5. Results

We ran several simulations evolving soccer teams. In particular, we varied (i) the type of representation (fully connected or layered ANN),(ii)the number of hidden nodes (2, 4, or 6),(iii)the type of the interface between simulation and controllers.

We evolved each setting up to 500 generations. Unfortunately, there is no absolute fitness value for depicting the quality of an evolved result. Only relative comparisons of teams by matching them in a simulation are possible. For our evaluation, we picked the best result of every 20th generation. These “champions” have than been matched in a round-robin tournament against each other in order to determine if there is a constant evolution towards better gameplay and if one setting is performing better than the other.

We found out that the design of the interface between simulation and controllers is of major importance to the success of the evolutionary algorithm. The results showed that the selection of the interface between simulation and controllers has a significant influence on the speed of convergence and quality of the evolved solution. When the output neurons were interpreted as polar coordinates, the ANN controller needed to learn the coherent semantics of polar coordinates, and, probably, learn to emulate trigonometric functions. Figure 6 visualizes this observation for both, layered and fully connected ANN. The figure depicts the results of a tournament of the above mentioned champions for various settings. Most curves are increasing over generations which depicts that the gameplay of the teams has been improved by the evolutionary algorithm.

fig6
Figure 6: Tournament results of ANN with different I/O interfaces.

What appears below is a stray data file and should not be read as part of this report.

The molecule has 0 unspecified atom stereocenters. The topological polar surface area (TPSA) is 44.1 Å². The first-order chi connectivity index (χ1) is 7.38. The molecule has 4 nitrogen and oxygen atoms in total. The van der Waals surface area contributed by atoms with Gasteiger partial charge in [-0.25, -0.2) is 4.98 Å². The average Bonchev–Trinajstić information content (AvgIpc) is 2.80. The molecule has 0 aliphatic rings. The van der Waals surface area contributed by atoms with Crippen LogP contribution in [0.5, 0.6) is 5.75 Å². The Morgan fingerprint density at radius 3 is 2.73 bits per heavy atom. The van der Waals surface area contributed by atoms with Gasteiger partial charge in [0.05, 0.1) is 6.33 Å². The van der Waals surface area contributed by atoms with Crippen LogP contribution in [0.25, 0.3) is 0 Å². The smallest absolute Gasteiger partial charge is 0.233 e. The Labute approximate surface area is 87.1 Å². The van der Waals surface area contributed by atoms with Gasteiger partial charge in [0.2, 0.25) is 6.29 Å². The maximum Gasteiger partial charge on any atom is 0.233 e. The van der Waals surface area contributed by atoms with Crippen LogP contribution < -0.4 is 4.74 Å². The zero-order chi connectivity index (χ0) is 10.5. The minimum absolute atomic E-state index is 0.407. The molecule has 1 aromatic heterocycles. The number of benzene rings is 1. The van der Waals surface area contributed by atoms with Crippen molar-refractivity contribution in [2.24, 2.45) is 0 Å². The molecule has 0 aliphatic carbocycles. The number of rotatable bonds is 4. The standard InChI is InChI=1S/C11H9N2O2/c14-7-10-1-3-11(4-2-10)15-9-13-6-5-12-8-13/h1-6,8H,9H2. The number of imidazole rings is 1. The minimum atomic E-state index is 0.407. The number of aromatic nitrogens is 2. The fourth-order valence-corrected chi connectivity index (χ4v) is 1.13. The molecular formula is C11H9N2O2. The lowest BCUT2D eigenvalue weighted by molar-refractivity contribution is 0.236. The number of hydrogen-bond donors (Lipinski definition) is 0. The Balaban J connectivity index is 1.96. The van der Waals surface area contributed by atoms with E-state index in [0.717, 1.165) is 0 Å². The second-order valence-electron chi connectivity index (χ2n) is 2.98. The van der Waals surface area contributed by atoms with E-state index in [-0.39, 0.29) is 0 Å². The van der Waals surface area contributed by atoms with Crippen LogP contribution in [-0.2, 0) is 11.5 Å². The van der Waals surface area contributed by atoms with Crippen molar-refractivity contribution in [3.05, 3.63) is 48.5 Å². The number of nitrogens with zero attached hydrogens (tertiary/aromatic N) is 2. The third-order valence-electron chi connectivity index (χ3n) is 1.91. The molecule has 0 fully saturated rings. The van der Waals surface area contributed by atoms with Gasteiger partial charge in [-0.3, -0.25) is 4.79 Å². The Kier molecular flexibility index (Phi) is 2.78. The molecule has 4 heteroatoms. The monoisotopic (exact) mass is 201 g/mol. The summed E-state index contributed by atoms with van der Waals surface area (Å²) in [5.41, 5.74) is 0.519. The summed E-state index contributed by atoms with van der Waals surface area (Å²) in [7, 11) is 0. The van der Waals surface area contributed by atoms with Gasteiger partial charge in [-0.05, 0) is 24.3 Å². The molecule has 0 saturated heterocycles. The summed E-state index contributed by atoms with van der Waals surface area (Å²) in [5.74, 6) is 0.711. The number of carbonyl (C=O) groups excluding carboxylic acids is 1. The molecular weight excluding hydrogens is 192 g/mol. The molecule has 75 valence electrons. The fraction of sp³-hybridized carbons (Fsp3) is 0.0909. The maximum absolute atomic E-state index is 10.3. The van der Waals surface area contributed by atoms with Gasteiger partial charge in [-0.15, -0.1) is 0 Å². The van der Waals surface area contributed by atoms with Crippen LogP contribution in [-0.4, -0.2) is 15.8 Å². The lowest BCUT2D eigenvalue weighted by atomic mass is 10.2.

As can be seen in the graphs, the systems using cartesian coordinates, even after several hundreds generations, are ranked lower than almost every other systems using cartesian coordinates. So, in this case, yielding output in polar coordinates posed a higher “cognitive complexity” for the system than yielding output in cartesian coordinates. Figure 7 shows a boxplot covering 10 different iterations of the evolutionary algorithms and also confirms that the cartesian coordinate I/O model is significantly superior to the polar coordinate model. This, however, may be specific for the chosen problem and may be different for other problems.

fig7
Figure 7: Box-and-whisker diagram of the repeated evaluation of different I/O models and different number of hidden neurons for layered and fully connected ANNs.

There was no significant effect of the number of hidden neurons on the overall performance or speed of convergence. This could be explained by the fact that a less complex ANN is already sufficient to learn the local interactions producing a competitive behavior.

Figure 8 compares the different versions using polar coordinates with each other and depicts that the fully connected ANN have evolved faster and to a better gameplay than the layered networks. The box plot diagram in Figure 9 gives a statistic over 10 different runs of the evolutionary algorithm. While it confirms that all fully connected ANNs are typically better than the layered ANNs with 2 hidden neurons, it also shows that a layered ANN with enough neurons (that is 6 in that case) is in many iterations able to compensate for the lower number of connections.

841286.fig.008
Figure 8: Tournament results of fully connected versus layered ANN with cartesian interface.
841286.fig.009
Figure 9: Box-and-whisker diagram of the repeated evaluation of fully connected versus layered ANN with cartesian interface.